Sacred Texts  Classics  Gibbon  Index  Previous  Next 
Buy this Book at

Decline and Fall of the Roman Empire, Vol. 4, by Edward Gibbon, [1788], at

Chapter XLII: State Of The Barbaric World. Part I.

State Of The Barbaric World. - Establishment Of The Lombards On the Danube. - Tribes And Inroads Of The Sclavonians. - Origin, Empire, And Embassies Of The Turks. - The Flight Of The Avars. - Chosroes I, Or Nushirvan, King Of Persia. - His Prosperous Reign And Wars With The Romans. - The Colchian Or Lazic War. - The Aethiopians.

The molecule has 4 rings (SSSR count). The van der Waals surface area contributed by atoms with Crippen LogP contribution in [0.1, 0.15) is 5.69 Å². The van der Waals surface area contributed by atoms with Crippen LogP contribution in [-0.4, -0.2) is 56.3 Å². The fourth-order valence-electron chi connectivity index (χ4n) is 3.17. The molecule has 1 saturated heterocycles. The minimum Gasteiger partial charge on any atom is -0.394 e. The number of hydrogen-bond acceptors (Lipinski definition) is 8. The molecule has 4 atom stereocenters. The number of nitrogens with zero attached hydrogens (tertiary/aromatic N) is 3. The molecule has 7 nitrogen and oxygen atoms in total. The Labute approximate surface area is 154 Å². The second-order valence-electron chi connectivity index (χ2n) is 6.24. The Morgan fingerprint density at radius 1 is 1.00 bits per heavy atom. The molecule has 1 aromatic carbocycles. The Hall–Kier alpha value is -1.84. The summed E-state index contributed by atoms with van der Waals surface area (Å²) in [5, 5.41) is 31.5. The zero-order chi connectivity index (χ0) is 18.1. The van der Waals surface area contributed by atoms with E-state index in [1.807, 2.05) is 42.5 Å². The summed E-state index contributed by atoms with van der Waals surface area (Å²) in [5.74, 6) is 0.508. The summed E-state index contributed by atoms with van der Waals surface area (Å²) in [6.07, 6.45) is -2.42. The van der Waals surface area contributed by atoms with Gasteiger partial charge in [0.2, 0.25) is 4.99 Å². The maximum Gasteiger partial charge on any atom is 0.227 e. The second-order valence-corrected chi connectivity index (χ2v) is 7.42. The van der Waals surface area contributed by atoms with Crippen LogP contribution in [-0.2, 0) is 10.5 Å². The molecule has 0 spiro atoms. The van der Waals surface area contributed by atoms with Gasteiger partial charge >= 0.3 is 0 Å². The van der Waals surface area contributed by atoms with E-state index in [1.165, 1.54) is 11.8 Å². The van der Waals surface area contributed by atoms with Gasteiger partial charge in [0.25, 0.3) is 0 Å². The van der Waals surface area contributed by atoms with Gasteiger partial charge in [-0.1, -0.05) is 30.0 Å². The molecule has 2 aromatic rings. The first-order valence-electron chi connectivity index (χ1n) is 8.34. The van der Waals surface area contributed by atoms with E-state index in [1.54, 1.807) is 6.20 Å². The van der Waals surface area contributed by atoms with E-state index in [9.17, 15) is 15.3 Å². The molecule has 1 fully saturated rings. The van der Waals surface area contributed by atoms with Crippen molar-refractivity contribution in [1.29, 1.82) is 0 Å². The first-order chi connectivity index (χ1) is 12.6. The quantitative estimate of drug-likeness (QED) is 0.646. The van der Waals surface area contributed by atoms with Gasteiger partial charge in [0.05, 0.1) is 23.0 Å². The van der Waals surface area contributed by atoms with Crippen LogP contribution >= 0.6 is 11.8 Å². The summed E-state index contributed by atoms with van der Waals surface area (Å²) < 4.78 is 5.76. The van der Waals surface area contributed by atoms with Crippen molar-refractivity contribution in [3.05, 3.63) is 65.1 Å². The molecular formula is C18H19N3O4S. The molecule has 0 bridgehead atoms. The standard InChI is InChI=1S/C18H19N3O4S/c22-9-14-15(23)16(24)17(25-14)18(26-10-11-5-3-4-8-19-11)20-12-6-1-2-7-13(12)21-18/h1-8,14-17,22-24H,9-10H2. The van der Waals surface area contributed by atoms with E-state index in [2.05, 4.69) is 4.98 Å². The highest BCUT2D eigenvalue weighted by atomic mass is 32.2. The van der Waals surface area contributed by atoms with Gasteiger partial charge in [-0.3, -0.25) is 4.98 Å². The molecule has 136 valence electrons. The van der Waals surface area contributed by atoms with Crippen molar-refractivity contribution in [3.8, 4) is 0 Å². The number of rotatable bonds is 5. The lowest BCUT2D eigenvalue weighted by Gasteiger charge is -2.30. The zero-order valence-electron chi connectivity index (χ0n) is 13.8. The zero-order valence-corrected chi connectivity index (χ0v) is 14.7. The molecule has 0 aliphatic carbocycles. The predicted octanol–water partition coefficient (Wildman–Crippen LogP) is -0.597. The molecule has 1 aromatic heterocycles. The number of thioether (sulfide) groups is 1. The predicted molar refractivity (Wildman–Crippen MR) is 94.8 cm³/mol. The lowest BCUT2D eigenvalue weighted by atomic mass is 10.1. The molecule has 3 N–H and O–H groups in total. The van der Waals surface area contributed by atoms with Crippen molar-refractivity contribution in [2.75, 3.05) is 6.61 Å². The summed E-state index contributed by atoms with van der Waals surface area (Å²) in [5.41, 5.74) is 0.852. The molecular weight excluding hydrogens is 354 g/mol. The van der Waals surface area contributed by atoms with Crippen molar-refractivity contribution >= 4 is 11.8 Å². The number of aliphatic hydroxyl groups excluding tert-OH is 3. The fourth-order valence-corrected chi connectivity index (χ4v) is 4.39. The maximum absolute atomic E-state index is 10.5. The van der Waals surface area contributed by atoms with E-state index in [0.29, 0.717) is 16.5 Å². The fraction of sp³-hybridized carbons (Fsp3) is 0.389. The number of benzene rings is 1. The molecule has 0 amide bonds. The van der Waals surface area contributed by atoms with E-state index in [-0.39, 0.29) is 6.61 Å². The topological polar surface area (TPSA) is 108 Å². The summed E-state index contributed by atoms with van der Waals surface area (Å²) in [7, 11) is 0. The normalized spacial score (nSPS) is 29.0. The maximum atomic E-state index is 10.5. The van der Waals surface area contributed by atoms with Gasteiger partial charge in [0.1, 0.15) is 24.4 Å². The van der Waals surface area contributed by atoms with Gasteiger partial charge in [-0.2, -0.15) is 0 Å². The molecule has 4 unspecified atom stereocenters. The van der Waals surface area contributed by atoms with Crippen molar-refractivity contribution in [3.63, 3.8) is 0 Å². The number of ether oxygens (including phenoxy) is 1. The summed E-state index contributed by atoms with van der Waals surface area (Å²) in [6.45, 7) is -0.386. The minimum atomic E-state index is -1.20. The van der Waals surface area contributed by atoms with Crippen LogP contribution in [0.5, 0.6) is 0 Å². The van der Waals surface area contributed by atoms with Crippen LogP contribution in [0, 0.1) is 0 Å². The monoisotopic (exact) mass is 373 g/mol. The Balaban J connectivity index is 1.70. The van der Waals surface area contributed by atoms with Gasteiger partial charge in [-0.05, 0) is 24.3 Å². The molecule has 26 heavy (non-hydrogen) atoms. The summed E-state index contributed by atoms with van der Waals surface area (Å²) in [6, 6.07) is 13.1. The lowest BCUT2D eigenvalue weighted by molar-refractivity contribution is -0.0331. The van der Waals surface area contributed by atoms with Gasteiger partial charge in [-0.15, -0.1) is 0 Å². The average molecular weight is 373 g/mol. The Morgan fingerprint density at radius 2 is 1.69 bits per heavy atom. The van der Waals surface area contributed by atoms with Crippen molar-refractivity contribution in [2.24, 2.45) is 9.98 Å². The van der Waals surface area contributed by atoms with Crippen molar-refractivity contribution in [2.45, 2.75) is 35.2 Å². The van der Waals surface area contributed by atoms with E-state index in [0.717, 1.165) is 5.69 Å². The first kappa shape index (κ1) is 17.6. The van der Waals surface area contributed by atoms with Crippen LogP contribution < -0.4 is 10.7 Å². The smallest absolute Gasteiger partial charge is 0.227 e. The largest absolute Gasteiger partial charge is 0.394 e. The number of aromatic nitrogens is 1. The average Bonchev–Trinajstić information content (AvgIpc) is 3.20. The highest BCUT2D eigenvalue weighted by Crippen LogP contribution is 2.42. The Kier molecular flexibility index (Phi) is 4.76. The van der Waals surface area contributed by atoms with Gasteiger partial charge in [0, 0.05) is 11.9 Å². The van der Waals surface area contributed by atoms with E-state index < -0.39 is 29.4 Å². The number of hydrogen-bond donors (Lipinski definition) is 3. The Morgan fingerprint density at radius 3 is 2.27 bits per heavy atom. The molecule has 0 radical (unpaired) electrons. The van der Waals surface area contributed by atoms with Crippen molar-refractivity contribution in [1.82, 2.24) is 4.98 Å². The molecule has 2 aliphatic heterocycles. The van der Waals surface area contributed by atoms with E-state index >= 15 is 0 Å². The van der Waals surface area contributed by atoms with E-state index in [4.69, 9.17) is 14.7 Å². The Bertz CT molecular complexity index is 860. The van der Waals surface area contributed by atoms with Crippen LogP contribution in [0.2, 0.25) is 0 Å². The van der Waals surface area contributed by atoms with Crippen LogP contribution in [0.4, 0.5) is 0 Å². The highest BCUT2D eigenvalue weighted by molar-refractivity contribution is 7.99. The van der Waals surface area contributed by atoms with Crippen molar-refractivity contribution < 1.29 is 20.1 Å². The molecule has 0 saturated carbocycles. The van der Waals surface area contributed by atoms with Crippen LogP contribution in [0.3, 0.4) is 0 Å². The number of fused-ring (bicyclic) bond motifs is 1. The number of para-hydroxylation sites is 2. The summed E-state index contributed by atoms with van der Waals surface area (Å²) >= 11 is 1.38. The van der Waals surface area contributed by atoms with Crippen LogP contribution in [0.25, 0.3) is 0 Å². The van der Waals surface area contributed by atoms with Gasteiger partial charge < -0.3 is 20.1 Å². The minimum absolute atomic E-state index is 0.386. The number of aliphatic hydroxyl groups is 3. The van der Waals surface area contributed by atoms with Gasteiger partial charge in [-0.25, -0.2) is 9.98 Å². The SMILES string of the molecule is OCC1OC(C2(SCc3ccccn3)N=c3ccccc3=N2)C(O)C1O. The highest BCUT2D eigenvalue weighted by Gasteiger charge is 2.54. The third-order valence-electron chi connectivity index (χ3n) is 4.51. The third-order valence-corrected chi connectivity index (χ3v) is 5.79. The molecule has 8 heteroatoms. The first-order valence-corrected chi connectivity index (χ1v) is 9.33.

Our estimate of personal merit, is relative to the common faculties of mankind. The aspiring efforts of genius, or virtue, either in active or speculative life, are measured, not so much by their real elevation, as by the height to which they ascend above the level of their age and country; and the same stature, which in a people of giants would pass unnoticed, must appear conspicuous in a race of pygmies. Leonidas, and his three hundred companions, devoted their lives at Thermopylae; but the education of the infant, the boy, and the man, had prepared, and almost insured, this memorable sacrifice; and each Spartan would approve, rather than admire, an act of duty, of which himself and eight thousand of his fellow-citizens were equally capable.  1 The great Pompey might inscribe on his trophies, that he had defeated in battle two millions of enemies, and reduced fifteen hundred cities from the Lake Maeotis to the Red Sea:  2 but the fortune of Rome flew before his eagles; the nations were oppressed by their own fears, and the invincible legions which he commanded, had been formed by the habits of conquest and the discipline of ages. In this view, the character of Belisarius may be deservedly placed above the heroes of the ancient republics. His imperfections flowed from the contagion of the times; his virtues were his own, the free gift of nature or reflection; he raised himself without a master or a rival; and so inadequate were the arms committed to his hand, that his sole advantage was derived from the pride and presumption of his adversaries. Under his command, the subjects of Justinian often deserved to be called Romans: but the unwarlike appellation of Greeks was imposed as a term of reproach by the haughty Goths; who affected to blush, that they must dispute the kingdom of Italy with a nation of tragedians pantomimes, and pirates.  3 The climate of Asia has indeed been found less congenial than that of Europe to military spirit: those populous countries were enervated by luxury, despotism, and superstition; and the monks were more expensive and more numerous than the soldiers of the East. The regular force of the empire had once amounted to six hundred and forty- five thousand men: it was reduced, in the time of Justinian, to one hundred and fifty thousand; and this number, large as it may seem, was thinly scattered over the sea and land; in Spain and Italy, in Africa and Egypt, on the banks of the Danube, the coast of the Euxine, and the frontiers of Persia. The citizen was exhausted, yet the soldier was unpaid; his poverty was mischievously soothed by the privilege of rapine and indolence; and the tardy payments were detained and intercepted by the fraud of those agents who usurp, without courage or danger, the emoluments of war. Public and private distress recruited the armies of the state; but in the field, and still more in the presence of the enemy, their numbers were always defective. The want of national spirit was supplied by the precarious faith and disorderly service of Barbarian mercenaries. Even military honor, which has often survived the loss of virtue and freedom, was almost totally extinct. The generals, who were multiplied beyond the example of former times, labored only to prevent the success, or to sully the reputation of their colleagues; and they had been taught by experience, that if merit sometimes provoked the jealousy, error, or even guilt, would obtain the indulgence, of a gracious emperor.  4 In such an age, the triumphs of Belisarius, and afterwards of Narses, shine with incomparable lustre; but they are encompassed with the darkest shades of disgrace and calamity. While the lieutenant of Justinian subdued the kingdoms of the Goths and Vandals, the emperor,  5 timid, though ambitious, balanced the forces of the Barbarians, fomented their divisions by flattery and falsehood, and invited by his patience and liberality the repetition of injuries.  6 The keys of Carthage, Rome, and Ravenna, were presented to their conqueror, while Antioch was destroyed by the Persians, and Justinian trembled for the safety of Constantinople.